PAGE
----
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Take a shortcut on the way to the grill this summer. This brine-boiling method shaves time off cooking ribs and chicken legs—all the while producing moist, delicious results.

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Photography by: Jason Varney

The Technique

We’ve all been there: Standing over a hot grill, waiting for the ribs to get tender or wondering if the chicken is cooked through (but not dried out). Brine-boiling makes grilled summer meals as easy and quick as they should be—both speeding up the cooking process and eliminating any guesswork. It even lets you prep the meat in advance.

 

Here’s how it works. Precook whole chicken legs, pork ribs, or beef short ribs in boiling water generously seasoned with salt, sugar, and garlic. Like a traditional brine (a mixture of salt, cold water, and sometimes seasonings in which you soak meats before cooking), this solution seasons the meat and helps keep it moist. But here you’re actually cooking the meat in the brine, which means that when you’re ready to grill, it will take mere minutes—you’re simply crisping up the exterior and layering on some smokiness. You can add a dry rub or some sauce—but the meat is great without it. And this time of year, less is more.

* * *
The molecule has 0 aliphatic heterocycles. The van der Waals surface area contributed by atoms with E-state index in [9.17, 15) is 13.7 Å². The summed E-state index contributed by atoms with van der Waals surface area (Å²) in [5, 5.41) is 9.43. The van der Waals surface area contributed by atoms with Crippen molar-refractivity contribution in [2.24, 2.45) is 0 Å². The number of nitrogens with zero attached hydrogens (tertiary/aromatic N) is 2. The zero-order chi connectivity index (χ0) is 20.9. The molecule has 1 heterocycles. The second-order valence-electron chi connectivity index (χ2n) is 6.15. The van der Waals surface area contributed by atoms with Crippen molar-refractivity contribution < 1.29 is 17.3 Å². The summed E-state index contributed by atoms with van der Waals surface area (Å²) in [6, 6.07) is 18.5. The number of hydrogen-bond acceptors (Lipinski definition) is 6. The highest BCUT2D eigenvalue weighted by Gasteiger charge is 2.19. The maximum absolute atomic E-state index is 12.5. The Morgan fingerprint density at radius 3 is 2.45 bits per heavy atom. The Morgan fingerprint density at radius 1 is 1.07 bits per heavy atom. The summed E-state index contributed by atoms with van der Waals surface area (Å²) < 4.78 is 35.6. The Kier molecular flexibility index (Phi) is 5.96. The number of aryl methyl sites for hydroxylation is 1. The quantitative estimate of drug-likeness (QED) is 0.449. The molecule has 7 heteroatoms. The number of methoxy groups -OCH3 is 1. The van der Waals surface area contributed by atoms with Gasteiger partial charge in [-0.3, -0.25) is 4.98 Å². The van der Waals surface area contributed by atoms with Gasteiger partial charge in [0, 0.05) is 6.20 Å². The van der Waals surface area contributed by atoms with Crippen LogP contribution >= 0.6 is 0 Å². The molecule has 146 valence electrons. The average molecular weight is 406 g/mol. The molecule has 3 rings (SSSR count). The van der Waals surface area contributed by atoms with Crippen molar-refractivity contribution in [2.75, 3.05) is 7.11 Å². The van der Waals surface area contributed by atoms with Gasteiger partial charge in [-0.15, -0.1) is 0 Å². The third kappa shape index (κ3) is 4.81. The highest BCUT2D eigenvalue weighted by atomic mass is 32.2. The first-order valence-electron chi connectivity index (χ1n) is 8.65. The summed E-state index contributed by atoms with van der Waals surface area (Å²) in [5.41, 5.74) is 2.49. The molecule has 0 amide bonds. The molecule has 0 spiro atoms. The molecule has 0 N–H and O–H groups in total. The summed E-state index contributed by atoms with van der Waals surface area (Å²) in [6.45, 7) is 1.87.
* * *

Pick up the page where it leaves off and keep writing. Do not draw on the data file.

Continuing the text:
See Step-by-Step How to Brine Boil

Beef Short Ribs

Most familiar in winter braises, this marbled cut is also excellent on the grill.

 

Pork Ribs

The ultimate backyard-barbecue meal. St. Louis-style, baby back, and spare ribs each work perfectly here.

 

Whole Chicken Legs

These cuts are more robust than chicken breasts, and the skin becomes irresistibly crisp on the grill.

See Step-by-Step How to Brine Boil
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